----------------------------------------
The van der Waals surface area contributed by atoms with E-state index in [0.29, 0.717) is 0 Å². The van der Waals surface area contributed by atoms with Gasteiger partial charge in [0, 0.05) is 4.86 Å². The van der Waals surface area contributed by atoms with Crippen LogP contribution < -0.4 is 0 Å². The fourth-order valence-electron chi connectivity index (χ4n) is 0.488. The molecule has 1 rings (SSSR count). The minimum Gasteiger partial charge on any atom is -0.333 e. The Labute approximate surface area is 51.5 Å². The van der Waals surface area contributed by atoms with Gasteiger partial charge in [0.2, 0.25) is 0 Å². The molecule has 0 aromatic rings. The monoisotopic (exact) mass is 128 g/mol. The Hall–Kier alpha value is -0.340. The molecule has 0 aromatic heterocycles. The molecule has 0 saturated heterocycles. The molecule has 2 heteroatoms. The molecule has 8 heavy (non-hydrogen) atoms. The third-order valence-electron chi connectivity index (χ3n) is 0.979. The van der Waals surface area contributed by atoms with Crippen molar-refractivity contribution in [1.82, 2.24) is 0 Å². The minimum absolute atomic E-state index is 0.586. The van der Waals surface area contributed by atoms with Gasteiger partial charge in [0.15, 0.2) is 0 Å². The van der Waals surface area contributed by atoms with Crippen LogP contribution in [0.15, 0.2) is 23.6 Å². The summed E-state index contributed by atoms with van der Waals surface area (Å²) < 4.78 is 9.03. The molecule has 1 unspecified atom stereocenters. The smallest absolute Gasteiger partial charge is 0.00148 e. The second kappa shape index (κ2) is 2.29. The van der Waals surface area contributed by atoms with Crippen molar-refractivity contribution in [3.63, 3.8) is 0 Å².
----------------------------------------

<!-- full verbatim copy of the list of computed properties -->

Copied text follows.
The van der Waals surface area contributed by atoms with E-state index in [0.29, 0.717) is 0 Å². The van der Waals surface area contributed by atoms with Gasteiger partial charge in [0, 0.05) is 4.86 Å². The van der Waals surface area contributed by atoms with Crippen LogP contribution < -0.4 is 0 Å². The fourth-order valence-electron chi connectivity index (χ4n) is 0.488. The molecule has 1 rings (SSSR count). The minimum Gasteiger partial charge on any atom is -0.333 e. The Labute approximate surface area is 51.5 Å². The van der Waals surface area contributed by atoms with Gasteiger partial charge in [0.2, 0.25) is 0 Å². The molecule has 0 aromatic rings. The monoisotopic (exact) mass is 128 g/mol. The Hall–Kier alpha value is -0.340. The molecule has 0 aromatic heterocycles. The molecule has 0 saturated heterocycles. The molecule has 2 heteroatoms. The molecule has 8 heavy (non-hydrogen) atoms. The third-order valence-electron chi connectivity index (χ3n) is 0.979. The van der Waals surface area contributed by atoms with Crippen molar-refractivity contribution in [1.82, 2.24) is 0 Å². The minimum absolute atomic E-state index is 0.586. The van der Waals surface area contributed by atoms with Gasteiger partial charge in [0.15, 0.2) is 0 Å². The van der Waals surface area contributed by atoms with Crippen LogP contribution in [0.15, 0.2) is 23.6 Å². The summed E-state index contributed by atoms with van der Waals surface area (Å²) < 4.78 is 9.03. The molecule has 1 unspecified atom stereocenters. The smallest absolute Gasteiger partial charge is 0.00148 e. The second kappa shape index (κ2) is 2.29. The van der Waals surface area contributed by atoms with Crippen molar-refractivity contribution in [3.63, 3.8) is 0 Å².